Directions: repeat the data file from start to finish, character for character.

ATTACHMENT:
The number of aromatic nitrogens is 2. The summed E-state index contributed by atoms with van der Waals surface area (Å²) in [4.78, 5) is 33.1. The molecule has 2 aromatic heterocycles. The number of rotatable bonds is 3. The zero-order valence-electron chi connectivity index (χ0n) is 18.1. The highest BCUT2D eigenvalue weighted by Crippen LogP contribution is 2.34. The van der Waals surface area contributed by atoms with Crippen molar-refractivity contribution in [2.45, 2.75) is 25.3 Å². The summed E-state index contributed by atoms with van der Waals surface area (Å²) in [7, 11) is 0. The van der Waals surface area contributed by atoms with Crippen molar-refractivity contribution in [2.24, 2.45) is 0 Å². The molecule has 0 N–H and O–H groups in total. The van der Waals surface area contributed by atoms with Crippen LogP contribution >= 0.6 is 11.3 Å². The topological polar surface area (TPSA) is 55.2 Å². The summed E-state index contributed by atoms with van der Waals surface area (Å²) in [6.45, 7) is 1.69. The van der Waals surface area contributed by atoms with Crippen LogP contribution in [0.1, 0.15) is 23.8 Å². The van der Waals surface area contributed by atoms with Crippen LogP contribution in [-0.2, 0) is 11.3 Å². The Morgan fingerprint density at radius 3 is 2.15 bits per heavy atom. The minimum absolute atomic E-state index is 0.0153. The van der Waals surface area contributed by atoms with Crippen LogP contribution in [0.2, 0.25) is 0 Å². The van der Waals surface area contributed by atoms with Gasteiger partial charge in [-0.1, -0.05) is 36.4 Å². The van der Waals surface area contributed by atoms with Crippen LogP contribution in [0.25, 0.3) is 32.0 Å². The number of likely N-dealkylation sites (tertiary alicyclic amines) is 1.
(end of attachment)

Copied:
The number of aromatic nitrogens is 2. The summed E-state index contributed by atoms with van der Waals surface area (Å²) in [4.78, 5) is 33.1. The molecule has 2 aromatic heterocycles. The number of rotatable bonds is 3. The zero-order valence-electron chi connectivity index (χ0n) is 18.1. The highest BCUT2D eigenvalue weighted by Crippen LogP contribution is 2.34. The van der Waals surface area contributed by atoms with Crippen molar-refractivity contribution in [2.45, 2.75) is 25.3 Å². The summed E-state index contributed by atoms with van der Waals surface area (Å²) in [7, 11) is 0. The van der Waals surface area contributed by atoms with Crippen molar-refractivity contribution in [2.24, 2.45) is 0 Å². The molecule has 0 N–H and O–H groups in total. The van der Waals surface area contributed by atoms with Crippen LogP contribution >= 0.6 is 11.3 Å². The topological polar surface area (TPSA) is 55.2 Å². The summed E-state index contributed by atoms with van der Waals surface area (Å²) in [6.45, 7) is 1.69. The van der Waals surface area contributed by atoms with Crippen LogP contribution in [0.1, 0.15) is 23.8 Å². The van der Waals surface area contributed by atoms with Crippen LogP contribution in [-0.2, 0) is 11.3 Å². The Morgan fingerprint density at radius 3 is 2.15 bits per heavy atom. The minimum absolute atomic E-state index is 0.0153. The van der Waals surface area contributed by atoms with Crippen LogP contribution in [0.2, 0.25) is 0 Å². The van der Waals surface area contributed by atoms with Gasteiger partial charge in [-0.1, -0.05) is 36.4 Å². The van der Waals surface area contributed by atoms with Crippen LogP contribution in [0.25, 0.3) is 32.0 Å². The number of likely N-dealkylation sites (tertiary alicyclic amines) is 1.